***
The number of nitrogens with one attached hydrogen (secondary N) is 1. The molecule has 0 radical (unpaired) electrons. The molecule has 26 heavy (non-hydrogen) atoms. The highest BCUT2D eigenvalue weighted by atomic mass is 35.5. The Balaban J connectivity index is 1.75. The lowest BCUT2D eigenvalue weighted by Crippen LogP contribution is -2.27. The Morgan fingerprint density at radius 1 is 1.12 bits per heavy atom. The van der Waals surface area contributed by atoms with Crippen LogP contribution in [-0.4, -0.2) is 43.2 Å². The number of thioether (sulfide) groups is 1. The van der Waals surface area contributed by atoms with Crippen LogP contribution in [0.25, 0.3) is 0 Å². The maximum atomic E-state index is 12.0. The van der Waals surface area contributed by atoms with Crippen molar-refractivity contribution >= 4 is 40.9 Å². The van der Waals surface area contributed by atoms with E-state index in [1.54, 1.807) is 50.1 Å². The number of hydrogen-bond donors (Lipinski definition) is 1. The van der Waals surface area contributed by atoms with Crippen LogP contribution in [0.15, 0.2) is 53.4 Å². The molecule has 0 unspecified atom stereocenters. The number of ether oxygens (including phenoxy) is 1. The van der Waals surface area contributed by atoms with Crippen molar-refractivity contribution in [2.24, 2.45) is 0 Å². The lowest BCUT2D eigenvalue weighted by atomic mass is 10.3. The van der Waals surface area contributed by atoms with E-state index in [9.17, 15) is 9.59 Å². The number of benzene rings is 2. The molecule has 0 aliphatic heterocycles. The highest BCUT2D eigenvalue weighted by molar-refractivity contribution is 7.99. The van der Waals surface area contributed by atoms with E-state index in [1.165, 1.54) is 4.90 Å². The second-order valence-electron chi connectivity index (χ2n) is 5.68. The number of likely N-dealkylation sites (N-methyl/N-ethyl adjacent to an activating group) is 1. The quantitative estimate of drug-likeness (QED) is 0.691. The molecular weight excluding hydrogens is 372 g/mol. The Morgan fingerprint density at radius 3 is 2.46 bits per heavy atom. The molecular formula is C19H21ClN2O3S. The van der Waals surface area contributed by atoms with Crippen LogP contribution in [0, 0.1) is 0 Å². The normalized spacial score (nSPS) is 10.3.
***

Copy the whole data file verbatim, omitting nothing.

The number of nitrogens with one attached hydrogen (secondary N) is 1. The molecule has 0 radical (unpaired) electrons. The molecule has 26 heavy (non-hydrogen) atoms. The highest BCUT2D eigenvalue weighted by atomic mass is 35.5. The Balaban J connectivity index is 1.75. The lowest BCUT2D eigenvalue weighted by Crippen LogP contribution is -2.27. The Morgan fingerprint density at radius 1 is 1.12 bits per heavy atom. The van der Waals surface area contributed by atoms with Crippen LogP contribution in [-0.4, -0.2) is 43.2 Å². The number of thioether (sulfide) groups is 1. The van der Waals surface area contributed by atoms with Crippen LogP contribution in [0.25, 0.3) is 0 Å². The maximum atomic E-state index is 12.0. The van der Waals surface area contributed by atoms with Crippen molar-refractivity contribution >= 4 is 40.9 Å². The van der Waals surface area contributed by atoms with E-state index in [1.54, 1.807) is 50.1 Å². The number of hydrogen-bond donors (Lipinski definition) is 1. The van der Waals surface area contributed by atoms with Crippen LogP contribution in [0.15, 0.2) is 53.4 Å². The molecule has 0 unspecified atom stereocenters. The number of ether oxygens (including phenoxy) is 1. The van der Waals surface area contributed by atoms with Crippen molar-refractivity contribution in [2.24, 2.45) is 0 Å². The lowest BCUT2D eigenvalue weighted by atomic mass is 10.3. The van der Waals surface area contributed by atoms with E-state index in [9.17, 15) is 9.59 Å². The number of benzene rings is 2. The molecule has 0 aliphatic heterocycles. The highest BCUT2D eigenvalue weighted by molar-refractivity contribution is 7.99. The van der Waals surface area contributed by atoms with E-state index in [1.165, 1.54) is 4.90 Å². The second-order valence-electron chi connectivity index (χ2n) is 5.68. The number of likely N-dealkylation sites (N-methyl/N-ethyl adjacent to an activating group) is 1. The quantitative estimate of drug-likeness (QED) is 0.691. The molecular weight excluding hydrogens is 372 g/mol. The Morgan fingerprint density at radius 3 is 2.46 bits per heavy atom. The molecular formula is C19H21ClN2O3S. The van der Waals surface area contributed by atoms with Crippen LogP contribution in [0, 0.1) is 0 Å². The normalized spacial score (nSPS) is 10.3.